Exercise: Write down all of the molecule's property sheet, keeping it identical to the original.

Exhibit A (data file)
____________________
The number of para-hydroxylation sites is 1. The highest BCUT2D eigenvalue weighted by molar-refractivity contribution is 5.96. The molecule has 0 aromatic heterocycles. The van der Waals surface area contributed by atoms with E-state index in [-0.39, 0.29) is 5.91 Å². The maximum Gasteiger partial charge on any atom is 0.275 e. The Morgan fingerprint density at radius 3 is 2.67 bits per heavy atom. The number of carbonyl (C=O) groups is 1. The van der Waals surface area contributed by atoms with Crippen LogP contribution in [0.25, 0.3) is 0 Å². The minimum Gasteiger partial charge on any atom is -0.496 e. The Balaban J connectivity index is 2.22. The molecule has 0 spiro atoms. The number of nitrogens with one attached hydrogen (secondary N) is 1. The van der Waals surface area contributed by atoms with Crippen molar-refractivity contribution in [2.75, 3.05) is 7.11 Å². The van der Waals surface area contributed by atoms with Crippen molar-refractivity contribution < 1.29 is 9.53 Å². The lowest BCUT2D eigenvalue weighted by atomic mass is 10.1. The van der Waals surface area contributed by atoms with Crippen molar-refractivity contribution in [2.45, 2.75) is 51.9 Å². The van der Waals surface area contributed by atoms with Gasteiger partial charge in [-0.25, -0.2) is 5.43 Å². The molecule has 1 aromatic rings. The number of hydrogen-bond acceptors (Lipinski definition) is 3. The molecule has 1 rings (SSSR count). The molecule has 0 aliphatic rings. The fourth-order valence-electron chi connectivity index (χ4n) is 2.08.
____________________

The number of para-hydroxylation sites is 1. The highest BCUT2D eigenvalue weighted by molar-refractivity contribution is 5.96. The molecule has 0 aromatic heterocycles. The van der Waals surface area contributed by atoms with E-state index in [-0.39, 0.29) is 5.91 Å². The maximum Gasteiger partial charge on any atom is 0.275 e. The Morgan fingerprint density at radius 3 is 2.67 bits per heavy atom. The number of carbonyl (C=O) groups is 1. The van der Waals surface area contributed by atoms with Crippen LogP contribution in [0.25, 0.3) is 0 Å². The minimum Gasteiger partial charge on any atom is -0.496 e. The Balaban J connectivity index is 2.22. The molecule has 0 spiro atoms. The number of nitrogens with one attached hydrogen (secondary N) is 1. The van der Waals surface area contributed by atoms with Crippen molar-refractivity contribution in [2.75, 3.05) is 7.11 Å². The van der Waals surface area contributed by atoms with Crippen molar-refractivity contribution < 1.29 is 9.53 Å². The lowest BCUT2D eigenvalue weighted by atomic mass is 10.1. The van der Waals surface area contributed by atoms with Crippen molar-refractivity contribution in [2.45, 2.75) is 51.9 Å². The van der Waals surface area contributed by atoms with Gasteiger partial charge in [-0.25, -0.2) is 5.43 Å². The molecule has 1 aromatic rings. The number of hydrogen-bond acceptors (Lipinski definition) is 3. The molecule has 1 rings (SSSR count). The molecule has 0 aliphatic rings. The fourth-order valence-electron chi connectivity index (χ4n) is 2.08.